Who stole my croissant

Style secrets of the French by Casilda Grigg

Food & Drink

Is this the best cake shop in London?

Dreams are made of this: the cake display at the newly-opened Pâtisserie des Rêves in Marylebone

Dreams are made of this: the cake display at the newly-opened Pâtisserie des Rêves in Marylebone

I first stumbled on this extraordinary cake shop in the rue du Bac in Paris. Crowds of Japanese tourists were pressed up against the window and there were so many cameras flashing it might as well have been the Oscars. I went inside with my American friend Lola and bought a blueberry tart so sublime I have never forgotten it.

As soon as I heard that a Pâtisserie des Rêves had opened a branch in London I rushed to Marylebone with indecent haste. Paris pastry wizard Philippe Conticini is to cakes what Yves Saint Laurent is to tuxedos. He takes a classic and turns it into something exceptional.

Just north of Daunt Books, but opposite, the shop is every bit as ravishing
as its Rue du Bac incarnation. Here the luscious éclairs, tarts and millefeuilles are displayed in a setting that mixes cutesy 1950s colours (hot pinks, lime greens) with sci-fi touches (cakes are displayed under glass domes suspended from the ceiling). The effect is both enchanting and original.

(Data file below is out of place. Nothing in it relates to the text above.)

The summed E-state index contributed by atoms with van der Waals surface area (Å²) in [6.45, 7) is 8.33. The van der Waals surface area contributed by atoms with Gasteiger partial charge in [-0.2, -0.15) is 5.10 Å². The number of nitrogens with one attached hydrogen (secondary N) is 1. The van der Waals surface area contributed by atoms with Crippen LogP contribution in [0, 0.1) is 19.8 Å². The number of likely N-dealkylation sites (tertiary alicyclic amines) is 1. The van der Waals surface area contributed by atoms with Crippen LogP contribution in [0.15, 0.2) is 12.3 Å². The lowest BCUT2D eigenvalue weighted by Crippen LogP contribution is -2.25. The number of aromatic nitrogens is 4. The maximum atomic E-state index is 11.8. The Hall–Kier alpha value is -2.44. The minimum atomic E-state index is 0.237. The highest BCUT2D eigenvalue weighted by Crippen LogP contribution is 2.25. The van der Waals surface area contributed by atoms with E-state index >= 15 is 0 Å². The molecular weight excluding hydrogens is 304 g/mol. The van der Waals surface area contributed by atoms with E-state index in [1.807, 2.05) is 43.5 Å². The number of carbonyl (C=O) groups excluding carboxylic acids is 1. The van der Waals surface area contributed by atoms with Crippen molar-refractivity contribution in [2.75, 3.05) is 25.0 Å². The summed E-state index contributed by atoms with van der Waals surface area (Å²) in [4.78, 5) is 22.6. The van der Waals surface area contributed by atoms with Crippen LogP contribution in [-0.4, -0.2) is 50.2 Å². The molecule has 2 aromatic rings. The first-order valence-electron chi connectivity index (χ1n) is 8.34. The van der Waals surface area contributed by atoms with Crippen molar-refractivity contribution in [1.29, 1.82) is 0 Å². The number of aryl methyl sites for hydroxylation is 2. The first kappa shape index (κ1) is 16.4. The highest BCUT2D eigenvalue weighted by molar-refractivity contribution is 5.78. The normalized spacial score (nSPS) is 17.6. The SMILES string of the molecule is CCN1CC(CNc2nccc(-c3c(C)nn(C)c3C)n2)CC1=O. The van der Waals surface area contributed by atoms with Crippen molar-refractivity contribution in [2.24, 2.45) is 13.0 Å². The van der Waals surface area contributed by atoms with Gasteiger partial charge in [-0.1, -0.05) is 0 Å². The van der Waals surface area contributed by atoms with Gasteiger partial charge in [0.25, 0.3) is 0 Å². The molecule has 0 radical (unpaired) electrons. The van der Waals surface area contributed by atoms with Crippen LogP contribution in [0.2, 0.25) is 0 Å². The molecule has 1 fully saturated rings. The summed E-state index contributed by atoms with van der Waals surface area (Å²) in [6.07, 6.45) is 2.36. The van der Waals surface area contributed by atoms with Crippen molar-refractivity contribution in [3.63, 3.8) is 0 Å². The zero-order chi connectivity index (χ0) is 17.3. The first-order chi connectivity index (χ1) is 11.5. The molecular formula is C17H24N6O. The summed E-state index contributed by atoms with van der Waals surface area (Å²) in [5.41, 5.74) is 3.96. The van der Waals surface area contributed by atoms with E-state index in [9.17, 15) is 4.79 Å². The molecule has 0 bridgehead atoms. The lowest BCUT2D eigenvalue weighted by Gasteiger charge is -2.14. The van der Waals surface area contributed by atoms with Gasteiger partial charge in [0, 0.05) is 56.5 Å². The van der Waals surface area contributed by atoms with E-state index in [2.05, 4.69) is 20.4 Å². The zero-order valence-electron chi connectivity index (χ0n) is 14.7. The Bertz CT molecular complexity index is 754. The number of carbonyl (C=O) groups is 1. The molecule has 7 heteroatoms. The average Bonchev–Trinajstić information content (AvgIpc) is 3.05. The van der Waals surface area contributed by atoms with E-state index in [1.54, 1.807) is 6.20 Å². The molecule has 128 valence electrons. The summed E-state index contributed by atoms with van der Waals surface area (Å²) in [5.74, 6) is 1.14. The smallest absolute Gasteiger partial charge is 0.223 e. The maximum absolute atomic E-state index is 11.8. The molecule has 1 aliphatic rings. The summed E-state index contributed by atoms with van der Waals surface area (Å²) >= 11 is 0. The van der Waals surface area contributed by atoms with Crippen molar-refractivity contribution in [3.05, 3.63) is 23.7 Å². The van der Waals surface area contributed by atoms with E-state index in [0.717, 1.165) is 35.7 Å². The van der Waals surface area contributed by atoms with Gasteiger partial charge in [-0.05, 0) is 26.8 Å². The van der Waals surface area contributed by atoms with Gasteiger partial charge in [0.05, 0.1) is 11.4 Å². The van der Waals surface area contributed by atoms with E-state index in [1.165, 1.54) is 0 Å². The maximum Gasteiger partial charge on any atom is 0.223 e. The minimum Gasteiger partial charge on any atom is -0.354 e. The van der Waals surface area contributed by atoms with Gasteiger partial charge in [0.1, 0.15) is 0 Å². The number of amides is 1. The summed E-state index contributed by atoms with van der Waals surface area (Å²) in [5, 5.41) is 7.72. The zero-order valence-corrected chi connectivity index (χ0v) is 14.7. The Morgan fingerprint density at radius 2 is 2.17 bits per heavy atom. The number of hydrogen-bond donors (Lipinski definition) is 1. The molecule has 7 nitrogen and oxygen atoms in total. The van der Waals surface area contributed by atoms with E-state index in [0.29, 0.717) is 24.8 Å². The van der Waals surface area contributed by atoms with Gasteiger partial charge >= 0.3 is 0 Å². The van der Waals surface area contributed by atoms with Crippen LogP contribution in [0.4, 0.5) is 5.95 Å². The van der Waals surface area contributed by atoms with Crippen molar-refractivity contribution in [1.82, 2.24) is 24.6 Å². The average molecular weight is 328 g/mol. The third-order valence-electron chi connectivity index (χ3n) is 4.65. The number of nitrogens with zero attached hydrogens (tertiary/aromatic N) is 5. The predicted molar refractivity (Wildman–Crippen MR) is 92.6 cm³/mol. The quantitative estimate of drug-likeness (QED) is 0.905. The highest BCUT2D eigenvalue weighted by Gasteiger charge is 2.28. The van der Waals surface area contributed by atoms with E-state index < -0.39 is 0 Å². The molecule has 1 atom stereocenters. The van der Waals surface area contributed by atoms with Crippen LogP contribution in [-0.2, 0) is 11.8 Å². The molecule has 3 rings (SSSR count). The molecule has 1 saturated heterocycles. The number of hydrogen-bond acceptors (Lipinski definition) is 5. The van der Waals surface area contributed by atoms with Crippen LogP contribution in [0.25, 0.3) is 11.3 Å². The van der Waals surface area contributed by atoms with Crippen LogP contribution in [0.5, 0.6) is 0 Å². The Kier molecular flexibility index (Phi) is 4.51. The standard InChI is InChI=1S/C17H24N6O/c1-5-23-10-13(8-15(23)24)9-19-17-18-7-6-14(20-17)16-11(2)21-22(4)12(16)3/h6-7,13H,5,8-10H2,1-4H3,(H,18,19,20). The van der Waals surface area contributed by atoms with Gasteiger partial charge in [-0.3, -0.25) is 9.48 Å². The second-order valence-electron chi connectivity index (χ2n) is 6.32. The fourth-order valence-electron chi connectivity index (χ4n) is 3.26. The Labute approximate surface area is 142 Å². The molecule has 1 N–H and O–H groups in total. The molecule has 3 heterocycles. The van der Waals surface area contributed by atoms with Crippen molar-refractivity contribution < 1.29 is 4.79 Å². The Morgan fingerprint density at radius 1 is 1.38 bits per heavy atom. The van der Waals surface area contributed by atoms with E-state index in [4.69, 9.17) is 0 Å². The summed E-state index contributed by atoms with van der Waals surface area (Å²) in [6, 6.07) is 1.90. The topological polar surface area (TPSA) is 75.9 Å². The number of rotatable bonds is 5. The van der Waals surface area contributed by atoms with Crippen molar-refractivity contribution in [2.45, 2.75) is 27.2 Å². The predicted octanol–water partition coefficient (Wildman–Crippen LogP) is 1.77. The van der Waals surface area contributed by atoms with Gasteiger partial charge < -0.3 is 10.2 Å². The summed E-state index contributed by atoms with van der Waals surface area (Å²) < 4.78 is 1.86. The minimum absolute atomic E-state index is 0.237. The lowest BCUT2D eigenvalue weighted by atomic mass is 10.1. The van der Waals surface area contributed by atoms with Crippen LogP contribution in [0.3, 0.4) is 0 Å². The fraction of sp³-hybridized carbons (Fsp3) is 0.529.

Staff are unsnooty and eager to share their knowledge. I discover that the cakes are baked overnight in Chiswick by a band of French chefs, British chefs and one Pole, that Conticini is also experimenting with British classics (treacle tart, Victoria sponge) and that he has shops in Osaka and Kyoto.

Calories what calories? the the irresistible 'Paris-Brest'

Calories what calories? the saucily named ‘Paris-Brest’

I am now about a third of the way through my study of every single cake in this delectable shop. I was unexpectedly wowed by a ‘vanilla grand cru’ that looks like a flat igloo but that was before I tasted the ‘Paris-Brest’. Created in 1891 to mark a bicycle race between London and Brittany, the Paris-Brest has both the halo of aerobic exercise and true pedigree. Made from rounds of choux pastry filled with liquid praline it’s heartbreakingly delicious. It’s also, if you want to delude yourself about its calorie content, really rather small.

Conticini’s cakes are at the couture end of the price spectrum but they’re worth every penny. And if you want to be really French you can nip across the road and stock up on Petit Bateau t-shirts at the same time.

La Pâtisserie des Rêves, 43 Marylebone High Street, London W1U 4QD. The rue du Bac shop is at 75 rue du Bac, 75007 Paris. For more info see lapatisseriedesreves.com
Another Pâtisserie des Rêves is scheduled to open in Kensington in May – this time with a tearoom.

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